AFC North Q&A: Who is on the hottest seat in the division?

Today's question: It could be a player or coach or front-office person, but who is on the hottest seat in the division?

Jeremy Fowler, Steelers: Too easy. Just follow the losses. The Cleveland Browns pressure-cooker has swallowed up well-meaning people for years. Should the Browns struggle early and finish with a four- or five-win season, general manager Ray Farmer and coach Mike Pettine would have to be clear-cut favorites of owner Jimmy Haslam's hot seat. The regime pinned its hopes on Johnny Manziel, and that hasn’t paid off yet. That’s not to say Pettine and Farmer aren’t good football people. Pettine had the 2014 Browns trending upward for three months, and Farmer, save for a few misguided moves, has drafted well and been prudent in free agency. But let’s say the Browns go 5-11 -- that makes them 5-16 in their past 21 games overall. That’s tough to overcome. Maybe Haslam will be patient. He does seem to like this duo. But major question marks will continue to surround the pair until the team shows growth again.

Coley Harvey, Bengals: The hottest seat in the AFC North has to reside in Cleveland with general manager Ray Farmer, who has had two first-round picks the past two drafts but has seen disappointment on and off the field in the last 12 months. He's also been embarrassed by a four-game suspension for texting during games. Bengals head coach Marvin Lewis might come a close second with respect to seat warmth. His teams still haven’t won a playoff game despite making the postseason in five of the past six years. He’s the second-longest tenured coach in the league, and until he can lead the Bengals out of their dark playoff history, a cloud will follow him. Although he signed a one-year extension this spring, this might finally be the year the Bengals say enough is enough if they fail to get out of the postseason first round once again.

Jamison Hensley, Ravens: Browns general manager Ray Farmer. It was only 17 months ago (February 2014) when Farmer was promoted to general manager after being a rising front-office star for years. Now, there’s no one facing more pressure in the AFC North than Farmer because of some extremely poor decisions. His reputation has been tarnished from texting on the sideline during games. His track record has taken a hard hit from disappointing first-round picks (Justin Gilbert and Johnny Manziel) to a struggling passing attack that never received a significant upgrade this offseason. Yes, it’s difficult to properly judge someone after two years on the job. But these are the Browns. They’re on their fourth general manager in six years. Stability in the front office has been as nonexistent in Cleveland as a franchise quarterback.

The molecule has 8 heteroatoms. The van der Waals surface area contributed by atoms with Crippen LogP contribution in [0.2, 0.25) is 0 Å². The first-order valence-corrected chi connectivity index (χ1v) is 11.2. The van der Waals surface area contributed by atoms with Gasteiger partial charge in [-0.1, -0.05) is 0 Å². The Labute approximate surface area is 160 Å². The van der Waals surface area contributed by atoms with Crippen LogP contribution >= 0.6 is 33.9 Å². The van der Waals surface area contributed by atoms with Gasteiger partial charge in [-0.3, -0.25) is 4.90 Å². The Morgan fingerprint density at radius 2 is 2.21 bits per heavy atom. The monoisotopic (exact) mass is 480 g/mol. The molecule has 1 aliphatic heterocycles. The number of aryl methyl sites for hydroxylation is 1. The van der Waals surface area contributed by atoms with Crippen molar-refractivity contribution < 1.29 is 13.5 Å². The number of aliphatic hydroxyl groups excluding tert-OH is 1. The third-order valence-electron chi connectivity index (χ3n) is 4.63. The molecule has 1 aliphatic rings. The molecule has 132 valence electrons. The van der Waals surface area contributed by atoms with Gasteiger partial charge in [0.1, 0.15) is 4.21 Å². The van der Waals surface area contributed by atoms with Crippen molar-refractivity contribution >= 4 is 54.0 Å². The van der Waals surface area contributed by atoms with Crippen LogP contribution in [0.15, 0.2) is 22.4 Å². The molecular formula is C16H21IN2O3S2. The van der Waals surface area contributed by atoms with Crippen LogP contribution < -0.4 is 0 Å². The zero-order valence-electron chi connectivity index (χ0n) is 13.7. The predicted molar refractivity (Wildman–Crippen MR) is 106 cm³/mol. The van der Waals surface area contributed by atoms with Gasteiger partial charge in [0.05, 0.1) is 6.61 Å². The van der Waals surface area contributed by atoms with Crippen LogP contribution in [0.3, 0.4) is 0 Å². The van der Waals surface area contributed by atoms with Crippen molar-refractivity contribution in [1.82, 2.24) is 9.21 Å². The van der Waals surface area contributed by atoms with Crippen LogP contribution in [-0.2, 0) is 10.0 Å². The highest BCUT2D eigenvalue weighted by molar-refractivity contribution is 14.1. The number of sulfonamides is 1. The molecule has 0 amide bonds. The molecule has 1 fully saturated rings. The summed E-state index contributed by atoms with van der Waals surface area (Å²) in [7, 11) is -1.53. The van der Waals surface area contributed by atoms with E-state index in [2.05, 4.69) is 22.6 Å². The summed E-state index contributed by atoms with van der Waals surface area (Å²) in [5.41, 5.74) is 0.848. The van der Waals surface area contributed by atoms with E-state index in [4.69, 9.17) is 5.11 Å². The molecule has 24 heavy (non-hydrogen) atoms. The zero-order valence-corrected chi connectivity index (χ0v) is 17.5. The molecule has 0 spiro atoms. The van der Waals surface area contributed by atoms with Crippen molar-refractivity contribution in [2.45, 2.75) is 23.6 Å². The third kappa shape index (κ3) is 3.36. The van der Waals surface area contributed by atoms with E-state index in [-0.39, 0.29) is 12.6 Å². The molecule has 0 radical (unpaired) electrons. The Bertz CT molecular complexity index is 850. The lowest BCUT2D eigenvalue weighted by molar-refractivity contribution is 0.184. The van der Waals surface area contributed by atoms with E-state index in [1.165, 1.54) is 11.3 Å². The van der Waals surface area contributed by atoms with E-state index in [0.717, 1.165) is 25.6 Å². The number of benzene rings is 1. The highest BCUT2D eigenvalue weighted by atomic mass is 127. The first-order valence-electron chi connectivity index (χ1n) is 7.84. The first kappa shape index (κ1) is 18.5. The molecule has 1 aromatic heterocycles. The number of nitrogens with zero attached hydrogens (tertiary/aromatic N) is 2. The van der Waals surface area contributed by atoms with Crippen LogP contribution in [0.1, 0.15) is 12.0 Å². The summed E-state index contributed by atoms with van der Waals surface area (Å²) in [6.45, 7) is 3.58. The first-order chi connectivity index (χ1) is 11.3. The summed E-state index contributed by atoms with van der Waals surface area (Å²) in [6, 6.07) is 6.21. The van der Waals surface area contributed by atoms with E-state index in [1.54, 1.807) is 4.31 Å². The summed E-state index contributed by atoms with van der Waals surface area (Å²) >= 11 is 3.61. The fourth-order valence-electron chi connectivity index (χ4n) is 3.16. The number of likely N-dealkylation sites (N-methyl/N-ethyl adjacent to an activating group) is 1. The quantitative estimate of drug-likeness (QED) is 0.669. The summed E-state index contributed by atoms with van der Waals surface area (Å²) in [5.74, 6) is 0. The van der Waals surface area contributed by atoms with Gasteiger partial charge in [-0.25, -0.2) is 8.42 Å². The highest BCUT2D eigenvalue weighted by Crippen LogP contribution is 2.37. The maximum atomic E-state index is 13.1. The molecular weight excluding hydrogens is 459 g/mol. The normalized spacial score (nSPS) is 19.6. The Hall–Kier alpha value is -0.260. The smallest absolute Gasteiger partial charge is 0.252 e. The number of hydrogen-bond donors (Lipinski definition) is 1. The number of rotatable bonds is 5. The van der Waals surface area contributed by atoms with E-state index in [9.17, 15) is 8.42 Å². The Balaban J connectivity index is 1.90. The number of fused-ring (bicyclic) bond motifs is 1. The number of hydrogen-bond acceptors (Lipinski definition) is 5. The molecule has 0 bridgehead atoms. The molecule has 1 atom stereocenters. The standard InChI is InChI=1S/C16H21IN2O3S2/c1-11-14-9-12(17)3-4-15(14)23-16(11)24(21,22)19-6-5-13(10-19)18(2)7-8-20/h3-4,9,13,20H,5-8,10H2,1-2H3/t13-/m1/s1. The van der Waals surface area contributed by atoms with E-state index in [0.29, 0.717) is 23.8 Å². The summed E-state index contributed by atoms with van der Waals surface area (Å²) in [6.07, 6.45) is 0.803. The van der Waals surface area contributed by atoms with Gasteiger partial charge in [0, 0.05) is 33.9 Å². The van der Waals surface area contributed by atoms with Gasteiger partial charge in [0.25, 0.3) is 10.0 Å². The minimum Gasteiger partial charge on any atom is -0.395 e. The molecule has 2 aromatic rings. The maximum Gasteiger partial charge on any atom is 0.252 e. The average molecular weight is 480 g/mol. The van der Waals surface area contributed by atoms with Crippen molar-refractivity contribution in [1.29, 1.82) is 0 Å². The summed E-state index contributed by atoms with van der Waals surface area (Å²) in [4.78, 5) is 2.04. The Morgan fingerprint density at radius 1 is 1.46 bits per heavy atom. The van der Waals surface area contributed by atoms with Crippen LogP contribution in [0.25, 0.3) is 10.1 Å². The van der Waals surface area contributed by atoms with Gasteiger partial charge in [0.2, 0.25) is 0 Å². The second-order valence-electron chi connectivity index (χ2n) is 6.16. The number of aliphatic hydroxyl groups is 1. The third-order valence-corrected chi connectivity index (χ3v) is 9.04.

Pat McManamon, Browns: Replacing a legend is never easy. Keith Butler finds himself doing just that in Pittsburgh, where for the first time in 11 years Dick LeBeau will not be the team’s defensive coordinator. Butler is an example of why people love working for the Steelers. When he joined the Steelers in 2003 as a linebackers coach, he was promised the coordinator’s job if LeBeau ever left. He trusted and waited for the time. When Mike Tomlin did not retain LeBeau after the Steelers ranked 18th overall in defense last season, the Rooneys kept their word and promoted Butler. He has the unenviable task of following perhaps the greatest assistant coach in NFL history, and doing so without many of the players who made the Steelers what they were over the years. Though the seat is not hot because of the worry of being fired (the Rooneys do not operate that way), it is from the pressure to perform. With one of the best offenses in the league, the Steelers merely need their defense to be average to win.